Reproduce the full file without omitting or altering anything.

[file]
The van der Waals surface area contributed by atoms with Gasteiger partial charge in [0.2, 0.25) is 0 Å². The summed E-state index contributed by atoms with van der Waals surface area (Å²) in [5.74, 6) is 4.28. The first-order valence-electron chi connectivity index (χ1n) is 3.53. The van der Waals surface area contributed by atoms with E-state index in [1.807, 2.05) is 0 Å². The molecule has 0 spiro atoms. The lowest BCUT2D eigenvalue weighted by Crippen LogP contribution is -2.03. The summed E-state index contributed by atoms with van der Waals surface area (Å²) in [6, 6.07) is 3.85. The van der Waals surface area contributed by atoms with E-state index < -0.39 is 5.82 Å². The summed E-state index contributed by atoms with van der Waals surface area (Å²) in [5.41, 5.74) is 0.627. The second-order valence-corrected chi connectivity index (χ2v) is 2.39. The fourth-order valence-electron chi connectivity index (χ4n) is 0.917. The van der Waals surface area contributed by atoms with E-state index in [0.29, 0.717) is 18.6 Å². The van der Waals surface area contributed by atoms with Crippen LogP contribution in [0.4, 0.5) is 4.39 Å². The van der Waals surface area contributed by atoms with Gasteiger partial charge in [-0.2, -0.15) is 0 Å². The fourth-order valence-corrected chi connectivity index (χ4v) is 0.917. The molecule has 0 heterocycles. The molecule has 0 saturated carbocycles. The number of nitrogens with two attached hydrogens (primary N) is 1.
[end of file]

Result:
The van der Waals surface area contributed by atoms with Gasteiger partial charge in [0.2, 0.25) is 0 Å². The summed E-state index contributed by atoms with van der Waals surface area (Å²) in [5.74, 6) is 4.28. The first-order valence-electron chi connectivity index (χ1n) is 3.53. The van der Waals surface area contributed by atoms with E-state index in [1.807, 2.05) is 0 Å². The molecule has 0 spiro atoms. The lowest BCUT2D eigenvalue weighted by Crippen LogP contribution is -2.03. The summed E-state index contributed by atoms with van der Waals surface area (Å²) in [6, 6.07) is 3.85. The van der Waals surface area contributed by atoms with E-state index < -0.39 is 5.82 Å². The summed E-state index contributed by atoms with van der Waals surface area (Å²) in [5.41, 5.74) is 0.627. The second-order valence-corrected chi connectivity index (χ2v) is 2.39. The fourth-order valence-electron chi connectivity index (χ4n) is 0.917. The van der Waals surface area contributed by atoms with E-state index in [0.29, 0.717) is 18.6 Å². The van der Waals surface area contributed by atoms with Crippen LogP contribution in [0.4, 0.5) is 4.39 Å². The van der Waals surface area contributed by atoms with Gasteiger partial charge in [-0.2, -0.15) is 0 Å². The fourth-order valence-corrected chi connectivity index (χ4v) is 0.917. The molecule has 0 heterocycles. The molecule has 0 saturated carbocycles. The number of nitrogens with two attached hydrogens (primary N) is 1.